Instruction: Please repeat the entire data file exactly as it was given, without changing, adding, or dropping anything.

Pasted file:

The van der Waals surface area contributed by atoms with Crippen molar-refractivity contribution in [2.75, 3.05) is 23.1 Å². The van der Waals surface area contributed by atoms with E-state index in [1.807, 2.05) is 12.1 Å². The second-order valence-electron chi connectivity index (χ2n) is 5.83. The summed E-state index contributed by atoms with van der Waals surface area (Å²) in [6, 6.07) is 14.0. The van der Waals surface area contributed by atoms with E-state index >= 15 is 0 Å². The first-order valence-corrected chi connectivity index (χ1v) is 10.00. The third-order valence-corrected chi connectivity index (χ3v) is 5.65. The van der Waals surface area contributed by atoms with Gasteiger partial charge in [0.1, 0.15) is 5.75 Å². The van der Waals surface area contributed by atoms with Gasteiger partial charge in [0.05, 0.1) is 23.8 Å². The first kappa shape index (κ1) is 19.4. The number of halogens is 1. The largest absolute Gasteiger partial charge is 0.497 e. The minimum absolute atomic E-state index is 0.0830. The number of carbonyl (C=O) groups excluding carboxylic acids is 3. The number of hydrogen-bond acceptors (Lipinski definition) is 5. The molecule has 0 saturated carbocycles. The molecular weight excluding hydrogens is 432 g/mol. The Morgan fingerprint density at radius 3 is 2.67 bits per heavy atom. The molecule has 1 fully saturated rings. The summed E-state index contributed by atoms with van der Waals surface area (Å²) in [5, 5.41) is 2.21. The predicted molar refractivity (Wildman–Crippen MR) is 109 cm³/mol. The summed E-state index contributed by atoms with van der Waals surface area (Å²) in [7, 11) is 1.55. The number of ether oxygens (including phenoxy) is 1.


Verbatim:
The van der Waals surface area contributed by atoms with Crippen molar-refractivity contribution in [2.75, 3.05) is 23.1 Å². The van der Waals surface area contributed by atoms with E-state index in [1.807, 2.05) is 12.1 Å². The second-order valence-electron chi connectivity index (χ2n) is 5.83. The summed E-state index contributed by atoms with van der Waals surface area (Å²) in [6, 6.07) is 14.0. The van der Waals surface area contributed by atoms with E-state index >= 15 is 0 Å². The first-order valence-corrected chi connectivity index (χ1v) is 10.00. The third-order valence-corrected chi connectivity index (χ3v) is 5.65. The van der Waals surface area contributed by atoms with Gasteiger partial charge in [0.1, 0.15) is 5.75 Å². The van der Waals surface area contributed by atoms with Gasteiger partial charge in [0.05, 0.1) is 23.8 Å². The first kappa shape index (κ1) is 19.4. The number of halogens is 1. The largest absolute Gasteiger partial charge is 0.497 e. The minimum absolute atomic E-state index is 0.0830. The number of carbonyl (C=O) groups excluding carboxylic acids is 3. The number of hydrogen-bond acceptors (Lipinski definition) is 5. The molecule has 0 saturated carbocycles. The molecular weight excluding hydrogens is 432 g/mol. The Morgan fingerprint density at radius 3 is 2.67 bits per heavy atom. The molecule has 1 fully saturated rings. The summed E-state index contributed by atoms with van der Waals surface area (Å²) in [5, 5.41) is 2.21. The predicted molar refractivity (Wildman–Crippen MR) is 109 cm³/mol. The summed E-state index contributed by atoms with van der Waals surface area (Å²) in [7, 11) is 1.55. The number of ether oxygens (including phenoxy) is 1.